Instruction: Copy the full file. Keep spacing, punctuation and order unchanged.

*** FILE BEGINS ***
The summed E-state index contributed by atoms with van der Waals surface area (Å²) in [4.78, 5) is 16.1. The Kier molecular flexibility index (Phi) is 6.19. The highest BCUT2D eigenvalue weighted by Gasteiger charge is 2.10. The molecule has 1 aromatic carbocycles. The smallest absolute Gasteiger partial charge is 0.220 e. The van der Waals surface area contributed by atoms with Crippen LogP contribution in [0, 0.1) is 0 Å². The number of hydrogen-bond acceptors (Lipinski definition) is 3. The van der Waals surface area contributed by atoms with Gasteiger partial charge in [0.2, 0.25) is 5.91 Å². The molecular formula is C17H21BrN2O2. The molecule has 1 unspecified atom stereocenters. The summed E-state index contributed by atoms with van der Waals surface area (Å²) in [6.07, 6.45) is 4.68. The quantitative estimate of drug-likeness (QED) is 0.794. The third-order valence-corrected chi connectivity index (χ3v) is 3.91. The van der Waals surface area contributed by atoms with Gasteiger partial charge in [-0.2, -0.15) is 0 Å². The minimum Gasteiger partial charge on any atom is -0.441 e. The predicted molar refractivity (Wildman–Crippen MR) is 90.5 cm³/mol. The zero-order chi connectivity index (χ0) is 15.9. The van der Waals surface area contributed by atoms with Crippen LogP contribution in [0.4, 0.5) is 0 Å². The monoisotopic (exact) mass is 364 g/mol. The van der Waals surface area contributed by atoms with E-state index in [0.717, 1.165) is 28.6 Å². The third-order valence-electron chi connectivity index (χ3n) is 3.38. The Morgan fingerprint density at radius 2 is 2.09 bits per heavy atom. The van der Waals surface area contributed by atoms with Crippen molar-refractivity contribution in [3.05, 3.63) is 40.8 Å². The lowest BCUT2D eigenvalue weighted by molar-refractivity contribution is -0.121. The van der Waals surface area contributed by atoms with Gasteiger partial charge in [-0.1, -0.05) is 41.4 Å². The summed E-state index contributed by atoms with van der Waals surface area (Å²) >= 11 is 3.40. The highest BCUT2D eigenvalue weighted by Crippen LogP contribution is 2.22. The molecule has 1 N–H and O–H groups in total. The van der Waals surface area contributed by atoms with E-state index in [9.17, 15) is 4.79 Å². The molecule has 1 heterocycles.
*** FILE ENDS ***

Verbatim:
The summed E-state index contributed by atoms with van der Waals surface area (Å²) in [4.78, 5) is 16.1. The Kier molecular flexibility index (Phi) is 6.19. The highest BCUT2D eigenvalue weighted by Gasteiger charge is 2.10. The molecule has 1 aromatic carbocycles. The smallest absolute Gasteiger partial charge is 0.220 e. The van der Waals surface area contributed by atoms with Crippen LogP contribution in [0, 0.1) is 0 Å². The number of hydrogen-bond acceptors (Lipinski definition) is 3. The van der Waals surface area contributed by atoms with Gasteiger partial charge in [0.2, 0.25) is 5.91 Å². The molecular formula is C17H21BrN2O2. The molecule has 1 unspecified atom stereocenters. The summed E-state index contributed by atoms with van der Waals surface area (Å²) in [6.07, 6.45) is 4.68. The quantitative estimate of drug-likeness (QED) is 0.794. The third-order valence-corrected chi connectivity index (χ3v) is 3.91. The van der Waals surface area contributed by atoms with Gasteiger partial charge in [-0.2, -0.15) is 0 Å². The minimum Gasteiger partial charge on any atom is -0.441 e. The predicted molar refractivity (Wildman–Crippen MR) is 90.5 cm³/mol. The zero-order chi connectivity index (χ0) is 15.9. The van der Waals surface area contributed by atoms with Crippen LogP contribution in [0.4, 0.5) is 0 Å². The monoisotopic (exact) mass is 364 g/mol. The van der Waals surface area contributed by atoms with E-state index in [0.717, 1.165) is 28.6 Å². The third-order valence-electron chi connectivity index (χ3n) is 3.38. The Morgan fingerprint density at radius 2 is 2.09 bits per heavy atom. The van der Waals surface area contributed by atoms with Crippen molar-refractivity contribution in [3.05, 3.63) is 40.8 Å². The lowest BCUT2D eigenvalue weighted by molar-refractivity contribution is -0.121. The van der Waals surface area contributed by atoms with Gasteiger partial charge in [-0.1, -0.05) is 41.4 Å². The summed E-state index contributed by atoms with van der Waals surface area (Å²) >= 11 is 3.40. The highest BCUT2D eigenvalue weighted by Crippen LogP contribution is 2.22. The molecule has 1 N–H and O–H groups in total. The van der Waals surface area contributed by atoms with E-state index in [9.17, 15) is 4.79 Å². The molecule has 1 heterocycles.